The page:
When is the right time for a hearing check?
It is important to get regular health checks as you get older. Hearing loss isn’t commonly screened by your GP, so it’s normal to be unsure of when and why you should be getting your hearing tested. If you fit any of the criteria below, it is time for you to arrange a hearing test.
You are over the age of 55
Even if you haven’t noticed a drop in your ability to hear, hearing loss is often a gradual process that goes unnoticed and most people will have some degree of hearing loss by the time they are 55.
It is especially important to arrange a hearing test if you have never had one before or if it has been a few years since you were last tested, as your hearing levels will have likely changed over time.
Your hearing has deteriorated
You may have noticed your hearing is not as good as it used be, or your family members may have pointed this out to you. Common indicators that it is time for a hearing test include:
- Frequently mishearing words and struggling to understand conversations
- The need to listen to the television or radio louder than others find comfortable
- Fatigue from straining to hear
You can learn about more signs and symptoms of hearing loss here.
You have been frequently exposed to loud noises
Noise-induced hearing loss is one of the most common forms of hearing loss. It occurs as a result of prolonged, consistent exposure to loud noise that you may have experienced through work or recreational activities, or a one-time exposure to a very loud noise.
If you work/have worked in an industry where you have experienced a high level of noise or vibration, such as construction, farming, airline ground maintenance or music, you should get your hearing tested regularly. It is equally important to get regularly hearing checks if you participate in high-noise recreational activities such as sport shooting, motorsports or attend music concerts.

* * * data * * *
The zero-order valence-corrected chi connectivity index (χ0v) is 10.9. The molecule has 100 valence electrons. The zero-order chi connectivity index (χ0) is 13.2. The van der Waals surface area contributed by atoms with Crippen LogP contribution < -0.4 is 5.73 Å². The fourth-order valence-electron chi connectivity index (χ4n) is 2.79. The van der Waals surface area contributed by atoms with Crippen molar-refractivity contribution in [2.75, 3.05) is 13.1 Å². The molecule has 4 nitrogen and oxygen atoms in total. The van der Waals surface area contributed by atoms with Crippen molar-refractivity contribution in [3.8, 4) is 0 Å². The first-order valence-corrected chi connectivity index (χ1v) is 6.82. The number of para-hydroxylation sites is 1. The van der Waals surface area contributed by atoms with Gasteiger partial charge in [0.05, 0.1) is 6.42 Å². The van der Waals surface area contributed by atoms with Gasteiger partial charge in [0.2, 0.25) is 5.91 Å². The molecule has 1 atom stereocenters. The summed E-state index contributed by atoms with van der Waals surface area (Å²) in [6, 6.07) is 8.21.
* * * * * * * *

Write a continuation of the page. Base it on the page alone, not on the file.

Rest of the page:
Tinnitus may also be present with noise-induced hearing loss. If you are experiencing a ringing sensation in your ears, you should seek professional help as soon as possible.
You have pain or discomfort in one or both ears
If you are suffering from an illness such as an ear infection, swimmer’s ear, tonsillitis, a sinus infection or cold, you may experience pain and temporary hearing loss. Most of these illnesses will clear up by themselves within a few days, but if your ear pain/hearing loss doesn’t seem to be subsiding you should visit your doctor.
You should also visit your doctor if you are experiencing ear pain or hearing loss as a result of a head injury or damage to your ear (such as from cleaning with a cotton bud). A professional will be able to establish if the hearing loss is temporary or permanent, and if there are any treatments that can improve the condition.
Sudden hearing loss
Sudden sensorineural hearing loss (SSHL) occurs in a very short space of time. It can occur in one or both ears as a result of an infection, injury, exposure to loud noise, taking ototoxic medication or a medical condition. SSHL is considered to be a serious medical condition, so it is important to seek help from an audiologist as soon as possible to determine the cause and provide the appropriate treatment. Failing to do so can result in permanent hearing impairment.